After rapid expansion, Mahindra Retail to shut 10% of its stores3 min read . Updated: 07 Aug 2013, 12:27 AM IST
Mahindra is struggling to raise funds and has seen seven senior executives quit over the past six months
Bangalore/Mumbai: Mahindra Retail Pvt. Ltd plans to shut more than 10 stores and cut costs after an ambitious expansion drive led to rapid cash burn and losses.
The retailer—which sells specialty children and maternity products including apparel, toys and wellness items at the Mom & Me and Beanstalk chains—is also struggling to raise funds and has seen seven senior executives quit over the past six months, two people familiar with the matter said.
Mahindra Retail will shut at least 10% of its stores before the end of the year, one of them said. The firm has over 115 stores.
The senior executives who left the company in recent months are: Deepinder Kapany, who was heading the Beanstalk chain; chief operating officer Johhny John; marketing head Dhananjay Chithathoor; Srikanth Suri, general manager, human resources; Rajesh Syal, a senior operations executive; apparel head Lisa Pinto; and D.J. Ramdas, head of non-apparel products, the people cited above said.
“These people were paid very high salaries, so it helps Mahindra to save costs," the first person cited above said.
Mint couldn’t reach the executives for comment.
Mahindra Retail declined to comment on the specifics of the store closures but chief executive K. Venkataraman said in an emailed statement, “Retail Industry is cutting costs as a rule everywhere, and Mahindra Retail too does where we deem fit. Closure of non-performing stores, and some churn in management are unavoidable realities of the business, much as new stores and new management replace the lost ones."
Mahindra Retail is the latest cautionary example of a well-funded retailer that expanded too soon too fast to capture the rising demand. Kidswear retailers Lilliput Kidswear Ltd and Gini and Jony Ltd as well as others such as Koutons Retail India Ltd were all forced to cut back significantly over the past two years after finding themselves with a bloated store base and hundreds in crores of losses.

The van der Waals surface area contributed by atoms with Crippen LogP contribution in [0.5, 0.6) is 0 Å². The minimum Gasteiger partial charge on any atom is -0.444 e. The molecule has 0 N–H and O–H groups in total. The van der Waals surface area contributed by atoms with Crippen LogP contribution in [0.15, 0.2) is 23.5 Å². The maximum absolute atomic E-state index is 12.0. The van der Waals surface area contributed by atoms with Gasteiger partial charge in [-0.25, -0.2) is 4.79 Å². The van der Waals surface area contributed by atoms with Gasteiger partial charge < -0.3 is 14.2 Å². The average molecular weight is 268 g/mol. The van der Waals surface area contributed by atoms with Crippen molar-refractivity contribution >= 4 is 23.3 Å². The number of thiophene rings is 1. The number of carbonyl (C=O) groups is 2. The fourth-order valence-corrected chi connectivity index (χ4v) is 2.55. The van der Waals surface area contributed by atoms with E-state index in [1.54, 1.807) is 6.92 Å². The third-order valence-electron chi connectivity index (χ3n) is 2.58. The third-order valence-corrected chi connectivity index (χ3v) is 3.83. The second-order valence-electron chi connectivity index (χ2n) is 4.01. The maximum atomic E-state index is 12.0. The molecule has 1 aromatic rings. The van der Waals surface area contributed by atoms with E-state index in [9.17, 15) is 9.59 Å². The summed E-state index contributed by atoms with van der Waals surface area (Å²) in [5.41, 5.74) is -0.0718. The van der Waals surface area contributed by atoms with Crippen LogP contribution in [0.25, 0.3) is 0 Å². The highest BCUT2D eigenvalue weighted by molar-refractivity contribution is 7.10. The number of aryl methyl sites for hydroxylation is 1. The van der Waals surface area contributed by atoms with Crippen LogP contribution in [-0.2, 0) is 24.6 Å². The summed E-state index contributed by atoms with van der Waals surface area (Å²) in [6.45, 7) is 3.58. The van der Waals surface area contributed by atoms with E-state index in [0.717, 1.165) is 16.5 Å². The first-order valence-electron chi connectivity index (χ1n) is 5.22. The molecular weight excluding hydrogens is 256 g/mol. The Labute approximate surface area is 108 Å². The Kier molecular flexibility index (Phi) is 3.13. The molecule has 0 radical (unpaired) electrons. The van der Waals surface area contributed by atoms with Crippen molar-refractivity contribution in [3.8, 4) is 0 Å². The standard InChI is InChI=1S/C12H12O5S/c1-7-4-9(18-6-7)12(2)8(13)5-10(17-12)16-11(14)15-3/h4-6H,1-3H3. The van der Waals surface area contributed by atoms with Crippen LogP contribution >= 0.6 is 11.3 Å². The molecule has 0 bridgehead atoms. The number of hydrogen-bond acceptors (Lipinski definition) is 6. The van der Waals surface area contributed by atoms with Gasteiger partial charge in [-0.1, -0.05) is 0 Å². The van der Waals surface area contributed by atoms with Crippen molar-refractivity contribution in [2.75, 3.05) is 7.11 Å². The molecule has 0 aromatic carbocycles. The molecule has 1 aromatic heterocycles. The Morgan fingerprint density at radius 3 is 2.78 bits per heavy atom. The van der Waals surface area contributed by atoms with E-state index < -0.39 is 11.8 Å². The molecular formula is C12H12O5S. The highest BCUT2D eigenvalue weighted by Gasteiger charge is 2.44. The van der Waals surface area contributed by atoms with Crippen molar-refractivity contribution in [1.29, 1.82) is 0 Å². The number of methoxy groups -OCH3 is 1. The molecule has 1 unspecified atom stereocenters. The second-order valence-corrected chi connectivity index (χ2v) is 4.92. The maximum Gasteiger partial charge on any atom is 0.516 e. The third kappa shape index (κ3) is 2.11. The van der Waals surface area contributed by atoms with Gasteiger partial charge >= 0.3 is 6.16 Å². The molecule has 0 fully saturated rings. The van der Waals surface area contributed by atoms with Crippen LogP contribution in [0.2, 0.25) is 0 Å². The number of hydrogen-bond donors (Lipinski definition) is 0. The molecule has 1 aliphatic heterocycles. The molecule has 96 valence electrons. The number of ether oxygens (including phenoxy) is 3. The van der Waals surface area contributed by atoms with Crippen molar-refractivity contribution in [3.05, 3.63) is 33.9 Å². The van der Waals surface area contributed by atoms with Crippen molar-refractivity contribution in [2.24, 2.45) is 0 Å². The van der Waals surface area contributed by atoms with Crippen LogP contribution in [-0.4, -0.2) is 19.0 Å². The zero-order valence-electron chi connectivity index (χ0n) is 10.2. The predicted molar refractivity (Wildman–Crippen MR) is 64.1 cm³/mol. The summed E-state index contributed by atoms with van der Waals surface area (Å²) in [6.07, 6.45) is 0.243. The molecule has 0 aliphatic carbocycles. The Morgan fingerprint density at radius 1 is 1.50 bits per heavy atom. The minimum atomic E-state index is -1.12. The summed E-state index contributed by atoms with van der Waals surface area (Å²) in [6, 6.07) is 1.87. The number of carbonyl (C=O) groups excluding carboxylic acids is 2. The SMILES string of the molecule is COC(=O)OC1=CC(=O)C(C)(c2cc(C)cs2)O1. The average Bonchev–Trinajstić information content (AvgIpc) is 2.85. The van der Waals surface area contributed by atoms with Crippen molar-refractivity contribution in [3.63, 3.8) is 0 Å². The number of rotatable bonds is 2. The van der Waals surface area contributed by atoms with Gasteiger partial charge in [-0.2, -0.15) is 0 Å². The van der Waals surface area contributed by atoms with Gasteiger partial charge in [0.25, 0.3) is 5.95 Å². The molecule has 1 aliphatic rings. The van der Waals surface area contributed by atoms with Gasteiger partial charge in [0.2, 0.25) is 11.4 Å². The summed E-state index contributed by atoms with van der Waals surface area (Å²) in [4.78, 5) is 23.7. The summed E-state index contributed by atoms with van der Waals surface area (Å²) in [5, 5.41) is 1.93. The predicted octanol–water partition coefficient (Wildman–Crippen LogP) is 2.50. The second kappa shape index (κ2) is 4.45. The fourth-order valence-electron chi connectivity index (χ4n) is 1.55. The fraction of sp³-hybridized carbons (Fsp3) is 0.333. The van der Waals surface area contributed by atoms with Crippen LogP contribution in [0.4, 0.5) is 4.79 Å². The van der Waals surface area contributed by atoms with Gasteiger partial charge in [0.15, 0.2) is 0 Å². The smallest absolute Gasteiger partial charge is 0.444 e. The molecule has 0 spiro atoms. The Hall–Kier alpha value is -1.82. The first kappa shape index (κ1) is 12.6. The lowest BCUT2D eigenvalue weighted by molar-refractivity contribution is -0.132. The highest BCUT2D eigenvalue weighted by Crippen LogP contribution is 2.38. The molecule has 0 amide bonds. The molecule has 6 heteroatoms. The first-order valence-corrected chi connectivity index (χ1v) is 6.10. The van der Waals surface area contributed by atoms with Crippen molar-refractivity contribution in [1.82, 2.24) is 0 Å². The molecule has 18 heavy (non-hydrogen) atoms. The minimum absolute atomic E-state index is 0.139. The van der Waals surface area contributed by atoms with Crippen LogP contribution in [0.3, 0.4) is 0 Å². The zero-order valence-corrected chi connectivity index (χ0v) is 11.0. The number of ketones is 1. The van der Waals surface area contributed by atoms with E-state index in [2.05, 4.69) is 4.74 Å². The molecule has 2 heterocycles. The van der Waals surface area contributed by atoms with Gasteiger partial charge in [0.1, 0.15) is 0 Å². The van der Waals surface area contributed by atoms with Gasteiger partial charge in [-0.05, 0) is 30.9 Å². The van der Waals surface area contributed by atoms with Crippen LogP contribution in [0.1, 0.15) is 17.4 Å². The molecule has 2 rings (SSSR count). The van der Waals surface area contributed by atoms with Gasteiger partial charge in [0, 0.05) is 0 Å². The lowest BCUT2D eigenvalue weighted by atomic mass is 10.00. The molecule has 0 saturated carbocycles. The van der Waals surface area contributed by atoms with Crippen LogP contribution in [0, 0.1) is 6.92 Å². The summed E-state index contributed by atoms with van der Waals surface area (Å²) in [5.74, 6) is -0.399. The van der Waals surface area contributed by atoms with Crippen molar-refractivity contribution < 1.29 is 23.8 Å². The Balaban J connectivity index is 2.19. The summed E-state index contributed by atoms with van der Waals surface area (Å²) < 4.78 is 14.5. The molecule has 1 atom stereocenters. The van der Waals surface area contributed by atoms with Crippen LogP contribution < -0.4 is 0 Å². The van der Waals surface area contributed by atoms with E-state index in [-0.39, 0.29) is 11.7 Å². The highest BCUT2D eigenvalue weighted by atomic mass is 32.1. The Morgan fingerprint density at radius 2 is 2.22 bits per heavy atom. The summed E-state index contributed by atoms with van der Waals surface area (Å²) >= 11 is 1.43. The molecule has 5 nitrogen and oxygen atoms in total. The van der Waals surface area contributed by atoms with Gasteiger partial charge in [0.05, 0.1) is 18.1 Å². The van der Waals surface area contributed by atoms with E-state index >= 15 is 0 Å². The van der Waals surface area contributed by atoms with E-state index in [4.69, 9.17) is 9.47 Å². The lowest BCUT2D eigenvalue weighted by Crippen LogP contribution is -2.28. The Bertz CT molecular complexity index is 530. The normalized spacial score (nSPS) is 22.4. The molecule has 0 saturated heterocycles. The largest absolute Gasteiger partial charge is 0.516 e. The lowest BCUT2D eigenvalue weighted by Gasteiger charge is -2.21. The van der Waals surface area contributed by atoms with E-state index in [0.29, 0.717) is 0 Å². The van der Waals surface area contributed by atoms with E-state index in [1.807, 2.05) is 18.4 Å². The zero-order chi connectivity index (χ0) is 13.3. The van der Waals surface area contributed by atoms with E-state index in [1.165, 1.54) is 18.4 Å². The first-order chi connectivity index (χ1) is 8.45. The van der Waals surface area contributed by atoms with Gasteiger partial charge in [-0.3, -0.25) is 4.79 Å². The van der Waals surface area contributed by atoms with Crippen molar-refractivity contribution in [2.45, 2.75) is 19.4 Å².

Over the past year, even the more successful retailers such as Shoppers Stop Ltd and Lifestyle International Pvt. Ltd have seen a drop in growth as a weak economy and high inflation hurt demand on the one hand and rising rental costs and wages dented margins on the other.
The market for kids products—estimated to be around $11.8 billion, according to a report by RNCOS E-Services Pvt. Ltd—is almost entirely unorganized and companies have found it notoriously difficult to build a profitable business in this niche.
Backed by the deep pockets of the Mahindra Group, Mahindra Retail started in 2009 and expanded to over 115 stores earlier this year. The company initially opened stores as large as 7,000-10,000 sq. ft. Now, a majority of its stores are around 3,000 sq. ft.
Its management led by Venkataraman set a target of $1 billion in revenue and opening hundreds of stores.
“The plans were very ambitious but it was like pie in the sky. The real estate costs themselves were as high as 30% of the revenue and a few stores were burning ₹ 1 crore every year. There were no systems and processes put in place to back up the expansion," the second person cited above said. “The management was given a lot of autonomy. There was practically no interference from the group side. They were showed ambitious targets and they went along with it. But it didn’t make business sense to expand so fast," the person said.
This person said Mahindra Retail lost over ₹ 75 crore in cash last year on revenue of nearly ₹ 200 crore. Mint couldn’t independently verify the figures.
The two sources also said Mahindra Retail had held talks with Reliance Group and Premji Invest to sell a stake but the talks did not lead to a deal.
“The demand is definitely there though kidswear is the least organized category. But the challenge is getting the product assortment right considering the relatively higher number of SKUs (stock keeping units), picking the right locations, negotiating the appropriate rentals, etc.," said Raghav Gupta, principal, consumer and retail, at Booz & Co.
Premji Invest declined to comment. An email sent to Reliance remained unanswered.
Mahindra Retail’s Venkataraman said, “As a policy we do not share financial information, and discussions with PEs are confidential. However, discussions happen from time to time with interested parties on investments and funding as a matter of routine."